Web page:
Changing Seasons, Changing Lives

Joya Colon-Berezin | October 31, 2013

Photo: Kentucky Refugee Ministries

Photo: Kentucky Refugee Ministries

For some the transition from fall to winter – falling leaves, colder weather – represents a metaphoric transition from life to death. Even the roots of Halloween, which many of us celebrate this week, are often traced back to the ancient Celtic celebration of the New Year on Nov. 1. This date marked the end of summer and the beginning of winter. Winter was associated with darkness, cold and death.

Tragically, the reality of death is something that Church World Service confronts in all of its programs, including refugee resettlement. Refugees arrive in the U.S. year after year, day after day, by necessity. They simply cannot stay in their home country: it is a matter of life or death.

Yet strikingly, in ancient times this period of seasonal change was not a time of despair, but of hope. Time was observed as proceeding from darkness to light. For the Celts, the focus of the village’s festivities was a huge bonfire from which each family lit their hearth. This served to bond all the families of the village together. As they received the flame each person felt the sparks of new dreams for the coming year.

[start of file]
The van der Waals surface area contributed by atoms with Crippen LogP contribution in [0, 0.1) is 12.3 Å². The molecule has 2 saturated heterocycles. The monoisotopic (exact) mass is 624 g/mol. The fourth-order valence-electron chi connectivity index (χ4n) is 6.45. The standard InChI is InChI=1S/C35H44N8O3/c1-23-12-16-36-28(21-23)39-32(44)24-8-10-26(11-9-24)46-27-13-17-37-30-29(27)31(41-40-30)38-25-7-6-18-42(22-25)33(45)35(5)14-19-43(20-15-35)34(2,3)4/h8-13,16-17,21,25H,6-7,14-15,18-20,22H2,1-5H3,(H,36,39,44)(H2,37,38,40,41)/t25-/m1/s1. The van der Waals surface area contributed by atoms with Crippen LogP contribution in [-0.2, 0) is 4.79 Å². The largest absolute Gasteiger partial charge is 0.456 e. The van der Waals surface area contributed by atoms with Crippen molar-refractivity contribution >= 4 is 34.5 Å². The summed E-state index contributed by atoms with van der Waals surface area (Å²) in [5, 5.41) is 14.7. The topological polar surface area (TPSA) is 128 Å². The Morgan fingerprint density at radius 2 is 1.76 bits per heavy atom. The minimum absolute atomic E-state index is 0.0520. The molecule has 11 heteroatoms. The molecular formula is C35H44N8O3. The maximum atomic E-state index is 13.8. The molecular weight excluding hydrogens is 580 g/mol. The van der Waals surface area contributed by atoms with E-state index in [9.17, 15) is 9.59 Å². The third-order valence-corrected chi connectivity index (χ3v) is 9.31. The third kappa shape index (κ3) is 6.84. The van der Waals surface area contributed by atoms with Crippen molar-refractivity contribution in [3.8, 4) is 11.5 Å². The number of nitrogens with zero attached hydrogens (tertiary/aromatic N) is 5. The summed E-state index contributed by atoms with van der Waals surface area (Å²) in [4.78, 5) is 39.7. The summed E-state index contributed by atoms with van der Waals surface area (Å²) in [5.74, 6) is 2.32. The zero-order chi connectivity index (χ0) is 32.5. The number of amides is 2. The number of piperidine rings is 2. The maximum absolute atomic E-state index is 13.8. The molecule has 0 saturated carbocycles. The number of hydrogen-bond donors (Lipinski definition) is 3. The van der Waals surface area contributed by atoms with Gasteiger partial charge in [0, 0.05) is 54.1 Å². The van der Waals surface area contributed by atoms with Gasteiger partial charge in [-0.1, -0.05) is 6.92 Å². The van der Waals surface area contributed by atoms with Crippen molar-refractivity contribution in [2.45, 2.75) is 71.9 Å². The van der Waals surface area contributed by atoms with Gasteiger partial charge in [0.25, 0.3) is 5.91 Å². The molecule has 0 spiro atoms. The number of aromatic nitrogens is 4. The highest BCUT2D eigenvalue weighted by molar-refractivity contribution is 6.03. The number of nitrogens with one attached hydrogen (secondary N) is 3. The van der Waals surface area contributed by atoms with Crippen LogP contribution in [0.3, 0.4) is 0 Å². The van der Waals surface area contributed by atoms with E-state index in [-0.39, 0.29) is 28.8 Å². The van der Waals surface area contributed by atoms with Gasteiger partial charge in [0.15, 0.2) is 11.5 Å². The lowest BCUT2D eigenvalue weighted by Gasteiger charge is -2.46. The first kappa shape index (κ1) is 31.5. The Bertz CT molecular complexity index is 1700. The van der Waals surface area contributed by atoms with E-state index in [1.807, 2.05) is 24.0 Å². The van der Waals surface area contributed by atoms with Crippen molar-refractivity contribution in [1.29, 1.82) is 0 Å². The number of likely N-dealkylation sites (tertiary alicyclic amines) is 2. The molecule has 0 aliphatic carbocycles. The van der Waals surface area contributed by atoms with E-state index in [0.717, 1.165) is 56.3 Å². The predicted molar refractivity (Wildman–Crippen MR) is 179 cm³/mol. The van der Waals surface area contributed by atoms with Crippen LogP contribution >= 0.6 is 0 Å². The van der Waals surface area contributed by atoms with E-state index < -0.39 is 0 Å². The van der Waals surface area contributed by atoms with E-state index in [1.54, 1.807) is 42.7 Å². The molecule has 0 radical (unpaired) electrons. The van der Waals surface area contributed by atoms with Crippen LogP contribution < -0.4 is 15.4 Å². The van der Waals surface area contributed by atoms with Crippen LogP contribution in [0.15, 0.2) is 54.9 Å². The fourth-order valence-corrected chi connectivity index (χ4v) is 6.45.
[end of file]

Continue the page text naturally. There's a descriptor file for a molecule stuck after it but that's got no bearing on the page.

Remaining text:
On Tuesday refugee clients of Kentucky Refugee Ministries, and their young children, gathered at Highland Baptist Church in Louisville, KY. While the mothers were taking their scheduled classes in English as a Second Language, cultural orientation, and job readiness, the kids (ages 0-3) went out into the community to “practice trick-or-treating.” They went around their new community being welcomed; and those who were at one time strangers quickly became friends.

Young children having fun (in this case with candy and costumes!) and feeling welcome in their community does change lives. But it is also about a two-way process of change. Local communities of faith, businesses and individuals feel called to welcome them, and do. It is a sort of light out of darkness. We at CWS bear witness to this transformation time and time again, and we honor it.

Joya Colon-Berezin, Ecumenical Relations Coordinator, Immigration and Refugee Program, CWS